• Religion and The Problem of Moral Apathy

    moralMany humanists and atheists like to point out that we are good without God. While this is certainly true, I think it goes further than that. I think we are way better without God especially when it comes to morality. I recently had an interesting exchange with a well-meaning Christian that I think illustrates at least one aspect of this point.

    This Christian made a comment that she was, “not a good person.” She then continued by stating that she was “not striving to be because no one is good because of sin.” We all know the argument. The Bible says that no one is righteous, not even one and that we are all evil sinners in need of a savior… oh look, low and behold here comes Jesus. Just in time.

    Here we have the perfect con. Christianity creates a problem (i.e. we are all evil sinners) and then presents to us the only solution (i.e. only Jesus can save). But with this particular Christian and I suspect many, many other Christians, the problem is even deeper than that. Not only does she believe that she is an evil sinner and that everyone else is an evil sinner, but she doesn’t even want to strive to be better. She doesn’t think she can be a good person. She has become morally apathetic.

    Let’s say there is a situation in which her self-interest is pitted against being compassionate to another person. Sometimes it takes work to think about other person’s situation and to choose to put someone else’s interests ahead of your own. This is why so many fundamentalists seem to be so quick to judge others instead of trying to understand others. Trying to understand others, feel empathy for them, and work with them to find a compassionate solution takes work. But more than that, it takes a belief that we are all heroes in our own story and that we are not just evil sinners trying to get away with shit.

    The belief that we are all evil sinners prevents us from giving people the benefit of the doubt. It prevents us from trying to understand why someone has made the choices that they have made. It prevents us from trying to teach them a better way.

    It is far too easy to look at things in a vacuum. Joe did X because he is an evil sinner. Because Joe is an evil sinner, there is no hope for him. Put him to death of throw away the key!  But the reality is that Joe did X because he believed it would help him, his situation, or someone he cares about in some way. Joe is just someone who was shaped by his nature and nurture but there is still hope for Joe. We can shape his nurture in a way that may actually get Joe to become a force for change in his community.

    It’s funny, I was never really a big fan of the television show Xena, but I remember watching a few episodes here and there and yet it is my fallback example of this particular hero’s journey.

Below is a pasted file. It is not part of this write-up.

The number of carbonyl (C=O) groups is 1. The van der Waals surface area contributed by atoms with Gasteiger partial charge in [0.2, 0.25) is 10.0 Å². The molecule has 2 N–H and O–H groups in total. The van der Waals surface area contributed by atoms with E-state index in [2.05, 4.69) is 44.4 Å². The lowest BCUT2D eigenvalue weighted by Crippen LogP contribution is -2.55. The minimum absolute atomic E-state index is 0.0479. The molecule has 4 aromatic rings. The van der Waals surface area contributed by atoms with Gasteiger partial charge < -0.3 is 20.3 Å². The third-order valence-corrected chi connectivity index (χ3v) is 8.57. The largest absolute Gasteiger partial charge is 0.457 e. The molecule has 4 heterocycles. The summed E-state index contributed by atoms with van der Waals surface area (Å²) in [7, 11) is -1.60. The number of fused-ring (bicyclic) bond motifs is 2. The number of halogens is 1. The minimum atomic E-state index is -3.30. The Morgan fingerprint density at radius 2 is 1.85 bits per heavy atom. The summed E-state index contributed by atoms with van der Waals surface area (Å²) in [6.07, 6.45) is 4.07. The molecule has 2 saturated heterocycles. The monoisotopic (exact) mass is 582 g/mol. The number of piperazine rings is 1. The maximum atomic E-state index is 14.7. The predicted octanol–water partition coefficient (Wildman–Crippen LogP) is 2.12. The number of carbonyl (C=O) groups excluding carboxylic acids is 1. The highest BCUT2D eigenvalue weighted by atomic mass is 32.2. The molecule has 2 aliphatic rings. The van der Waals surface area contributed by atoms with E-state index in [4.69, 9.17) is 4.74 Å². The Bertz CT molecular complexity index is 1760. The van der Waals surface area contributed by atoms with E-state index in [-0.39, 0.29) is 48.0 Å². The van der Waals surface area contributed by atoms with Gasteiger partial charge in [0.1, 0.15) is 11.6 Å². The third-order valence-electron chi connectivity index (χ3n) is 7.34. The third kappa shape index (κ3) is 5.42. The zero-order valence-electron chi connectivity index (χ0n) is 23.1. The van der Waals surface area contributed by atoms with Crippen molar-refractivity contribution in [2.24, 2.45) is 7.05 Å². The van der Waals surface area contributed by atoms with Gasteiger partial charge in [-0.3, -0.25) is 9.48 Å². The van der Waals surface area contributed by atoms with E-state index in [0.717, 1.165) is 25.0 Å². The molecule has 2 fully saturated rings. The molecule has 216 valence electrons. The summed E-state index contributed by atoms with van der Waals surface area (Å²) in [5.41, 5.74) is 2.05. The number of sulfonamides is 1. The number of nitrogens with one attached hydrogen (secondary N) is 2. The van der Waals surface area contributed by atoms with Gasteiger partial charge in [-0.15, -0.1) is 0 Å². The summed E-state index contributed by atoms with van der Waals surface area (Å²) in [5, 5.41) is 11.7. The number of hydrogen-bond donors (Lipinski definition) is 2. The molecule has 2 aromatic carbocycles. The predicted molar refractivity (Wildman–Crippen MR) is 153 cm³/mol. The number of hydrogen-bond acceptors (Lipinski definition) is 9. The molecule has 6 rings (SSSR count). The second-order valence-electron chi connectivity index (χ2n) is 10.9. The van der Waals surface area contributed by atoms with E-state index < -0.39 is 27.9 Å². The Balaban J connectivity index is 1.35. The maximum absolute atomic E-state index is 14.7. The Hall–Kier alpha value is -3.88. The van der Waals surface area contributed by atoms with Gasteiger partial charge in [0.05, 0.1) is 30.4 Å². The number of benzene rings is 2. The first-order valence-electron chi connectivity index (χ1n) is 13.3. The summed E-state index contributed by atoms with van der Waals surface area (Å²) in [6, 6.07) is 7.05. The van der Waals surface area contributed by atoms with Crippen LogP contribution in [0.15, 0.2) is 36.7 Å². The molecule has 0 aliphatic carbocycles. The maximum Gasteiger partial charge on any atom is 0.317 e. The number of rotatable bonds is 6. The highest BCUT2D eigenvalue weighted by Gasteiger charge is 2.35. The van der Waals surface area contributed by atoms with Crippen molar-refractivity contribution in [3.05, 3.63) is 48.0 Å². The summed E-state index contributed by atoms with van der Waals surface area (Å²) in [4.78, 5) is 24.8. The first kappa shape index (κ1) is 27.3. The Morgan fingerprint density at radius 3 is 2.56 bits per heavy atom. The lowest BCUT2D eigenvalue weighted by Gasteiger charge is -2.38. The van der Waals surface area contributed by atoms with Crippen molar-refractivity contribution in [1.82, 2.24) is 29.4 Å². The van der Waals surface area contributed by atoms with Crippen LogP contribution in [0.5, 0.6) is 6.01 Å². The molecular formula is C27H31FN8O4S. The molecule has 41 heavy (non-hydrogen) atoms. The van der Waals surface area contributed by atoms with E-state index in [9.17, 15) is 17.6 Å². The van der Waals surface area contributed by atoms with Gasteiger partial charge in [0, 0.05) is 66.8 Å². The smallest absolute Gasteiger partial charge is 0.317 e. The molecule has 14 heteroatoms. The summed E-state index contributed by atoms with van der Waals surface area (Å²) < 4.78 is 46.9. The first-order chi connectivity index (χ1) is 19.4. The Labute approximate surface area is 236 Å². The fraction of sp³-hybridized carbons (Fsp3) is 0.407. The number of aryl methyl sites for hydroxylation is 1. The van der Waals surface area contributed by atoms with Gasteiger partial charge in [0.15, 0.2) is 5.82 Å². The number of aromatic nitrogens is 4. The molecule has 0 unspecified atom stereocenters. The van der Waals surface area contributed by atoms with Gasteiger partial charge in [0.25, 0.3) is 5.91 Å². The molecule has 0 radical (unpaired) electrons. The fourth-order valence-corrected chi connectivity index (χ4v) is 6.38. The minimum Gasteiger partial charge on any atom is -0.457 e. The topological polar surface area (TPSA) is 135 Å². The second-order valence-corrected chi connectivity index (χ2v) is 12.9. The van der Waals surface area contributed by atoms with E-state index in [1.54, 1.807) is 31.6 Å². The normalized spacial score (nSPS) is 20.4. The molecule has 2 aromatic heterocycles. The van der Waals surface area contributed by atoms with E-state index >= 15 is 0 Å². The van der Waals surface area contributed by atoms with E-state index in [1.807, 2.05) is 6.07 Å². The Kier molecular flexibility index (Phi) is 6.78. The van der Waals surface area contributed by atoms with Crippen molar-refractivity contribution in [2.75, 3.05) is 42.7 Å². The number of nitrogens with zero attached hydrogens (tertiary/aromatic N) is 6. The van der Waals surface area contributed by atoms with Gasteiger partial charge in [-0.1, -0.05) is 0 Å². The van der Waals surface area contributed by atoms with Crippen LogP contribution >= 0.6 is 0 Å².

According to the story (and I may have some details wrong since I wasn’t a loyal watcher), Xena was a warrior princess who was not a nice person. She would frequently pillage villages, hurt, and kill people. Then she met Hercules and he somehow convinced her to change her evil ways. At the start of the series, she would ride into town and the town’s people would yell, “oh no, it’s Xena! Everyone run and hide.” Then she would solve the town’s problem (which often involved some bully) and would ride off. After a while, she would start riding into a village and they would say, “Here comes Xena; we’re saved!”

    The question is; do any of her good deeds erase any of her bad deeds? Does the fact that she saved people’s lives in the show’s present bring back any of the innocent lives she took? Can she ever really atone for her past crimes? These are weighty issues and I don’t know if there is really an answer to them. Xena certainly didn’t think that her good deeds made up for her past crimes.

    My point is that a thief believes that everyone steals and if someone believes that everyone is an evil sinner, it gives them license to be a sinner too. This is especially the case if someone believes that God will forgive them for their sins, but you are just an evil, unrepentant scumbag who deserves death or to be locked up forever.

    That’s the case of Sarah Palin anyway. In a recent interview she was asked about her daughter having multiple children out of wedlock and Palin responded by saying that her God is a god of second chances, and third chances, and fourth and fifth chances. And yet, she is also one of the first people to decry low income women who have multiple kids out of wedlock. Where are all their chances?

    Palin doesn’t need to strive to be better. Her daughter has no interest in learning to be less of a hypocrite on abstinence issues. They are both evil sinners and God will forgive them no matter what they do. So why bother striving to be better people? By bother trying to be less judgmental of others? Why bother trying to understand where other people are coming from. “God said thou shall not commit adultery and these poor people had kids out of wedlock. That’s adultery… stone them! Oh, my daughter also committed adultery? That’s okay, my God is a god of second, third, fourth, and fifth chances.”

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    Category: Arguments Against ReligionAtheismChristianityfeaturedHumanismMoralityPhilosophyRedemption

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    Article by: Staks Rosch

    Staks Rosch is a writer for the Skeptic Ink Network & Huffington Post, and is also a freelance writer for Publishers Weekly. Currently he serves as the head of the Philadelphia Coalition of Reason and is a stay-at-home dad.

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